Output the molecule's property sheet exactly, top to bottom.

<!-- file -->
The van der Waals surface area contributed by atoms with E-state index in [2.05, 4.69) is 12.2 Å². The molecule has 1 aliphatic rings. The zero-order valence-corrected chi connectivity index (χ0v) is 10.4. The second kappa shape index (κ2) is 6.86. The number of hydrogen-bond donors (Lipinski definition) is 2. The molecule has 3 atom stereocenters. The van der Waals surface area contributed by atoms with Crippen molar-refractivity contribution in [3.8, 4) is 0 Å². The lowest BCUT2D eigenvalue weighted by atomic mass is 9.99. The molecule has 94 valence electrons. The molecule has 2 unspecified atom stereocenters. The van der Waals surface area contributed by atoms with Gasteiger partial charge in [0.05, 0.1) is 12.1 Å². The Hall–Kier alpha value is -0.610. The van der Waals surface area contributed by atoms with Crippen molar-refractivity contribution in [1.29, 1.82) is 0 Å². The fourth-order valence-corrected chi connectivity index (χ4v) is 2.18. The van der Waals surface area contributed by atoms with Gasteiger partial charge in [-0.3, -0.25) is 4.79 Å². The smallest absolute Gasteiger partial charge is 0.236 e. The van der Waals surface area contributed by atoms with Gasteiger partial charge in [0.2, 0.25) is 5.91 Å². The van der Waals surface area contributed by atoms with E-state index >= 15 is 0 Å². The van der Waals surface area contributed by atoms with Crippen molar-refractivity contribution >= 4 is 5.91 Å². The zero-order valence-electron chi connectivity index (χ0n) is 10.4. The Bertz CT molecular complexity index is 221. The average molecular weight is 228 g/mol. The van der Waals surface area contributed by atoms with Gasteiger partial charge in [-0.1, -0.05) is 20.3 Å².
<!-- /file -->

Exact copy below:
The van der Waals surface area contributed by atoms with E-state index in [2.05, 4.69) is 12.2 Å². The molecule has 1 aliphatic rings. The zero-order valence-corrected chi connectivity index (χ0v) is 10.4. The second kappa shape index (κ2) is 6.86. The number of hydrogen-bond donors (Lipinski definition) is 2. The molecule has 3 atom stereocenters. The van der Waals surface area contributed by atoms with Crippen molar-refractivity contribution in [3.8, 4) is 0 Å². The lowest BCUT2D eigenvalue weighted by atomic mass is 9.99. The molecule has 94 valence electrons. The molecule has 2 unspecified atom stereocenters. The van der Waals surface area contributed by atoms with Gasteiger partial charge in [0.05, 0.1) is 12.1 Å². The Hall–Kier alpha value is -0.610. The van der Waals surface area contributed by atoms with Crippen molar-refractivity contribution in [1.29, 1.82) is 0 Å². The fourth-order valence-corrected chi connectivity index (χ4v) is 2.18. The van der Waals surface area contributed by atoms with Gasteiger partial charge in [-0.3, -0.25) is 4.79 Å². The smallest absolute Gasteiger partial charge is 0.236 e. The van der Waals surface area contributed by atoms with Gasteiger partial charge in [0.2, 0.25) is 5.91 Å². The van der Waals surface area contributed by atoms with E-state index >= 15 is 0 Å². The van der Waals surface area contributed by atoms with Crippen molar-refractivity contribution >= 4 is 5.91 Å². The zero-order valence-electron chi connectivity index (χ0n) is 10.4. The Bertz CT molecular complexity index is 221. The average molecular weight is 228 g/mol. The van der Waals surface area contributed by atoms with Gasteiger partial charge in [-0.1, -0.05) is 20.3 Å².